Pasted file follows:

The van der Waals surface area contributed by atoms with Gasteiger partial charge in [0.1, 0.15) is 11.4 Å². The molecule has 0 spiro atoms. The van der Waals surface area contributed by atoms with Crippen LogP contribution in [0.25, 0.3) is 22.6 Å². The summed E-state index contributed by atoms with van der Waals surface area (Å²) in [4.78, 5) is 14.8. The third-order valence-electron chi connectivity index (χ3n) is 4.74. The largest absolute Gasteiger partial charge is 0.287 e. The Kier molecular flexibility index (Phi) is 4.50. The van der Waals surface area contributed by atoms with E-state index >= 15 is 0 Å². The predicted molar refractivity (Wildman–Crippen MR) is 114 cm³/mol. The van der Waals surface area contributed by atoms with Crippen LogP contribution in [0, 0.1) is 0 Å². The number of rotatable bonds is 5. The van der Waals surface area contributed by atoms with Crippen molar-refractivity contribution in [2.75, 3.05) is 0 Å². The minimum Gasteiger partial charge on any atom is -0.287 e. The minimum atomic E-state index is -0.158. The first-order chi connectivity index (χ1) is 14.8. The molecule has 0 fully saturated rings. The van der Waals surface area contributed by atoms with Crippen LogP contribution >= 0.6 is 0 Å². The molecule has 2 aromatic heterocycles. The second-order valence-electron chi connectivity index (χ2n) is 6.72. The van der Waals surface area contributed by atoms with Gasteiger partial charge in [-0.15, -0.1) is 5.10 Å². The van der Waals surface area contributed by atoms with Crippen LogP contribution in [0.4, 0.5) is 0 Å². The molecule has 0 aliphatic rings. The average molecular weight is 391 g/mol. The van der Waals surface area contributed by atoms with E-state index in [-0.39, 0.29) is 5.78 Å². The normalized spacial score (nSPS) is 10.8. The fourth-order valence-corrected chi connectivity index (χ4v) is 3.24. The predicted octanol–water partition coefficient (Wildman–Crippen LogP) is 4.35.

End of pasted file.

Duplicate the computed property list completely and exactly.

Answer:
The van der Waals surface area contributed by atoms with Gasteiger partial charge in [0.1, 0.15) is 11.4 Å². The molecule has 0 spiro atoms. The van der Waals surface area contributed by atoms with Crippen LogP contribution in [0.25, 0.3) is 22.6 Å². The summed E-state index contributed by atoms with van der Waals surface area (Å²) in [4.78, 5) is 14.8. The third-order valence-electron chi connectivity index (χ3n) is 4.74. The largest absolute Gasteiger partial charge is 0.287 e. The Kier molecular flexibility index (Phi) is 4.50. The van der Waals surface area contributed by atoms with E-state index >= 15 is 0 Å². The predicted molar refractivity (Wildman–Crippen MR) is 114 cm³/mol. The van der Waals surface area contributed by atoms with Crippen LogP contribution in [0, 0.1) is 0 Å². The number of rotatable bonds is 5. The van der Waals surface area contributed by atoms with Crippen molar-refractivity contribution in [2.75, 3.05) is 0 Å². The minimum Gasteiger partial charge on any atom is -0.287 e. The minimum atomic E-state index is -0.158. The first-order chi connectivity index (χ1) is 14.8. The molecule has 0 fully saturated rings. The van der Waals surface area contributed by atoms with Crippen LogP contribution >= 0.6 is 0 Å². The molecule has 2 aromatic heterocycles. The second-order valence-electron chi connectivity index (χ2n) is 6.72. The van der Waals surface area contributed by atoms with Gasteiger partial charge in [-0.15, -0.1) is 5.10 Å². The van der Waals surface area contributed by atoms with Crippen LogP contribution in [0.4, 0.5) is 0 Å². The molecule has 0 aliphatic rings. The average molecular weight is 391 g/mol. The van der Waals surface area contributed by atoms with E-state index in [-0.39, 0.29) is 5.78 Å². The normalized spacial score (nSPS) is 10.8. The fourth-order valence-corrected chi connectivity index (χ4v) is 3.24. The predicted octanol–water partition coefficient (Wildman–Crippen LogP) is 4.35.